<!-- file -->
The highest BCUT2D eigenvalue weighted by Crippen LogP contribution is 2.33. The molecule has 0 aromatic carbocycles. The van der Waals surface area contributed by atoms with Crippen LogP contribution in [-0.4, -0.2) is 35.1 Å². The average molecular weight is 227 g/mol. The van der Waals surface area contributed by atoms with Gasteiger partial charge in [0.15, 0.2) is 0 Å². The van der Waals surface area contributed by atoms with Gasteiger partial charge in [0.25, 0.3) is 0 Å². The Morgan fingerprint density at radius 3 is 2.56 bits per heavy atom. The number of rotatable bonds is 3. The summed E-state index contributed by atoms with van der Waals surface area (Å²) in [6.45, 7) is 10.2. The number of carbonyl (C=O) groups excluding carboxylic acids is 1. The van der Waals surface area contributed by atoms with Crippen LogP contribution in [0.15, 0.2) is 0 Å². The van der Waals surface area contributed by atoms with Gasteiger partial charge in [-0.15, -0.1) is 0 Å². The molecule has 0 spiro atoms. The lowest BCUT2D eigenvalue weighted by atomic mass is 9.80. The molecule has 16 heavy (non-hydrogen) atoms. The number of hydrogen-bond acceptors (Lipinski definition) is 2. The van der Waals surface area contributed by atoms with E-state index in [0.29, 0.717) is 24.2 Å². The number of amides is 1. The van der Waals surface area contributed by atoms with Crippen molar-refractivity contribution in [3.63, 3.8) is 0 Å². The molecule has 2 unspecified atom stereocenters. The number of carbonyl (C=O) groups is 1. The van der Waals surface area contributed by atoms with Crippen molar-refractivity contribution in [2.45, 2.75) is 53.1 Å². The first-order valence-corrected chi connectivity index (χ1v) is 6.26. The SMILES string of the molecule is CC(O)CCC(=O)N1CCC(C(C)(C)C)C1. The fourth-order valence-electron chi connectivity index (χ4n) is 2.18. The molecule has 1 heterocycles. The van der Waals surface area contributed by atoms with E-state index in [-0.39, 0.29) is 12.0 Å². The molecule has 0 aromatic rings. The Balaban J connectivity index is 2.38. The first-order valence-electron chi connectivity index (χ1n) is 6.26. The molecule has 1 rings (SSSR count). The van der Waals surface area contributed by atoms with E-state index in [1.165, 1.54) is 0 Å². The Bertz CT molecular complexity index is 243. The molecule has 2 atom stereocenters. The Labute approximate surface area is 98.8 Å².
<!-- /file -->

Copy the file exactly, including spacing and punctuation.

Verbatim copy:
The highest BCUT2D eigenvalue weighted by Crippen LogP contribution is 2.33. The molecule has 0 aromatic carbocycles. The van der Waals surface area contributed by atoms with Crippen LogP contribution in [-0.4, -0.2) is 35.1 Å². The average molecular weight is 227 g/mol. The van der Waals surface area contributed by atoms with Gasteiger partial charge in [0.15, 0.2) is 0 Å². The van der Waals surface area contributed by atoms with Gasteiger partial charge in [0.25, 0.3) is 0 Å². The Morgan fingerprint density at radius 3 is 2.56 bits per heavy atom. The number of rotatable bonds is 3. The summed E-state index contributed by atoms with van der Waals surface area (Å²) in [6.45, 7) is 10.2. The number of carbonyl (C=O) groups excluding carboxylic acids is 1. The van der Waals surface area contributed by atoms with Crippen LogP contribution in [0.15, 0.2) is 0 Å². The van der Waals surface area contributed by atoms with Gasteiger partial charge in [-0.15, -0.1) is 0 Å². The molecule has 0 spiro atoms. The lowest BCUT2D eigenvalue weighted by atomic mass is 9.80. The molecule has 16 heavy (non-hydrogen) atoms. The number of hydrogen-bond acceptors (Lipinski definition) is 2. The van der Waals surface area contributed by atoms with E-state index in [0.29, 0.717) is 24.2 Å². The number of amides is 1. The van der Waals surface area contributed by atoms with Crippen molar-refractivity contribution in [3.63, 3.8) is 0 Å². The molecule has 2 unspecified atom stereocenters. The number of carbonyl (C=O) groups is 1. The van der Waals surface area contributed by atoms with Crippen molar-refractivity contribution in [2.45, 2.75) is 53.1 Å². The first-order valence-corrected chi connectivity index (χ1v) is 6.26. The SMILES string of the molecule is CC(O)CCC(=O)N1CCC(C(C)(C)C)C1. The fourth-order valence-electron chi connectivity index (χ4n) is 2.18. The molecule has 1 heterocycles. The van der Waals surface area contributed by atoms with E-state index in [-0.39, 0.29) is 12.0 Å². The molecule has 0 aromatic rings. The Balaban J connectivity index is 2.38. The first-order valence-electron chi connectivity index (χ1n) is 6.26. The molecule has 1 rings (SSSR count). The van der Waals surface area contributed by atoms with E-state index in [1.165, 1.54) is 0 Å². The Bertz CT molecular complexity index is 243. The molecule has 2 atom stereocenters. The Labute approximate surface area is 98.8 Å².